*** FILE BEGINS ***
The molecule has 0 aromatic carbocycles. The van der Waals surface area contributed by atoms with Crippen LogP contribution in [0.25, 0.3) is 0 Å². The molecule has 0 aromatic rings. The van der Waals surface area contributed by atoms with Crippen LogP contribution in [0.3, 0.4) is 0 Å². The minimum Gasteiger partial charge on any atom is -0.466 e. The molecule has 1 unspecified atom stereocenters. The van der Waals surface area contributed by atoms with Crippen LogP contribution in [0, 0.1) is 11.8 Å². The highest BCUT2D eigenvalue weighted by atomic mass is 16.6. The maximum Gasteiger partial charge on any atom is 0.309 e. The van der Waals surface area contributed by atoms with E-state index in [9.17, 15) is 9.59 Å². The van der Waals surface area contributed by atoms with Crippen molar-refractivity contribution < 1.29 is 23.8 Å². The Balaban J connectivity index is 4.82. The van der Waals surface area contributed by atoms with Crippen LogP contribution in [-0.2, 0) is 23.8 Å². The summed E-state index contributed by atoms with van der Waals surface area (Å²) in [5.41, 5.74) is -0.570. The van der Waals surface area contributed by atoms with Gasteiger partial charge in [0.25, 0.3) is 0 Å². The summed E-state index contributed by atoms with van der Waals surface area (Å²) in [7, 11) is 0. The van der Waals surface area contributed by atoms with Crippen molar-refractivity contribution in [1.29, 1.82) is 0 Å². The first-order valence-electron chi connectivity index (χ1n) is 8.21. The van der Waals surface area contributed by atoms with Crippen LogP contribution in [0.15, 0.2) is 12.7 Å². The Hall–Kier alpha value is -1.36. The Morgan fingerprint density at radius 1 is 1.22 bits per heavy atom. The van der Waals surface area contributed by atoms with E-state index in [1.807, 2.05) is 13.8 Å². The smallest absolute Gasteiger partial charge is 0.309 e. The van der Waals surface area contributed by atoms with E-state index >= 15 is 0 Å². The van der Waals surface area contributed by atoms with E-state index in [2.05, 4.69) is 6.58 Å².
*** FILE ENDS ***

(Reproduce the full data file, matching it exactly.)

The molecule has 0 aromatic carbocycles. The van der Waals surface area contributed by atoms with Crippen LogP contribution in [0.25, 0.3) is 0 Å². The molecule has 0 aromatic rings. The van der Waals surface area contributed by atoms with Crippen LogP contribution in [0.3, 0.4) is 0 Å². The minimum Gasteiger partial charge on any atom is -0.466 e. The molecule has 1 unspecified atom stereocenters. The van der Waals surface area contributed by atoms with Crippen LogP contribution in [0, 0.1) is 11.8 Å². The highest BCUT2D eigenvalue weighted by atomic mass is 16.6. The maximum Gasteiger partial charge on any atom is 0.309 e. The van der Waals surface area contributed by atoms with E-state index in [9.17, 15) is 9.59 Å². The van der Waals surface area contributed by atoms with Crippen molar-refractivity contribution < 1.29 is 23.8 Å². The Balaban J connectivity index is 4.82. The van der Waals surface area contributed by atoms with Crippen LogP contribution in [-0.2, 0) is 23.8 Å². The summed E-state index contributed by atoms with van der Waals surface area (Å²) in [5.41, 5.74) is -0.570. The van der Waals surface area contributed by atoms with Gasteiger partial charge in [0.25, 0.3) is 0 Å². The summed E-state index contributed by atoms with van der Waals surface area (Å²) in [7, 11) is 0. The van der Waals surface area contributed by atoms with Crippen molar-refractivity contribution in [1.29, 1.82) is 0 Å². The first-order valence-electron chi connectivity index (χ1n) is 8.21. The van der Waals surface area contributed by atoms with Crippen LogP contribution in [0.15, 0.2) is 12.7 Å². The Hall–Kier alpha value is -1.36. The Morgan fingerprint density at radius 1 is 1.22 bits per heavy atom. The van der Waals surface area contributed by atoms with E-state index in [1.807, 2.05) is 13.8 Å². The smallest absolute Gasteiger partial charge is 0.309 e. The van der Waals surface area contributed by atoms with E-state index >= 15 is 0 Å². The van der Waals surface area contributed by atoms with E-state index in [2.05, 4.69) is 6.58 Å².